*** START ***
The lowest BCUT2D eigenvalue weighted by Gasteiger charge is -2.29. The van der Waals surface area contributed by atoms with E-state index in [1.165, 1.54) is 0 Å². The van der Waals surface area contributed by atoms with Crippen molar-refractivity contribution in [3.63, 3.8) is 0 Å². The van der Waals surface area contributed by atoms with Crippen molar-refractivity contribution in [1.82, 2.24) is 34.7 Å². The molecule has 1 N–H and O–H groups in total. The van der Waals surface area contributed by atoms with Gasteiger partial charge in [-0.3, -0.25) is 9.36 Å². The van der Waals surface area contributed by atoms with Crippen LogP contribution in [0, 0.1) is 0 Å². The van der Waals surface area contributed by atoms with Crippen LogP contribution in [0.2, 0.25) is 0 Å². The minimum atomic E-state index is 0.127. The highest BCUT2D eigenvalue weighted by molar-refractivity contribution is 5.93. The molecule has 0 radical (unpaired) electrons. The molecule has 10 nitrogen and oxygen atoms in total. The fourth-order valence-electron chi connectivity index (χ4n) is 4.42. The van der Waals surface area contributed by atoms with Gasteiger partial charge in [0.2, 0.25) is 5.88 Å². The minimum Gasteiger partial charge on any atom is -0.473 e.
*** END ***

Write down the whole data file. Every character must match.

The lowest BCUT2D eigenvalue weighted by Gasteiger charge is -2.29. The van der Waals surface area contributed by atoms with E-state index in [1.165, 1.54) is 0 Å². The van der Waals surface area contributed by atoms with Crippen molar-refractivity contribution in [3.63, 3.8) is 0 Å². The van der Waals surface area contributed by atoms with Crippen molar-refractivity contribution in [1.82, 2.24) is 34.7 Å². The molecule has 1 N–H and O–H groups in total. The van der Waals surface area contributed by atoms with Gasteiger partial charge in [-0.3, -0.25) is 9.36 Å². The van der Waals surface area contributed by atoms with Crippen LogP contribution in [0, 0.1) is 0 Å². The van der Waals surface area contributed by atoms with Crippen LogP contribution in [0.2, 0.25) is 0 Å². The minimum atomic E-state index is 0.127. The highest BCUT2D eigenvalue weighted by molar-refractivity contribution is 5.93. The molecule has 0 radical (unpaired) electrons. The molecule has 10 nitrogen and oxygen atoms in total. The fourth-order valence-electron chi connectivity index (χ4n) is 4.42. The van der Waals surface area contributed by atoms with Gasteiger partial charge in [0.2, 0.25) is 5.88 Å². The minimum Gasteiger partial charge on any atom is -0.473 e.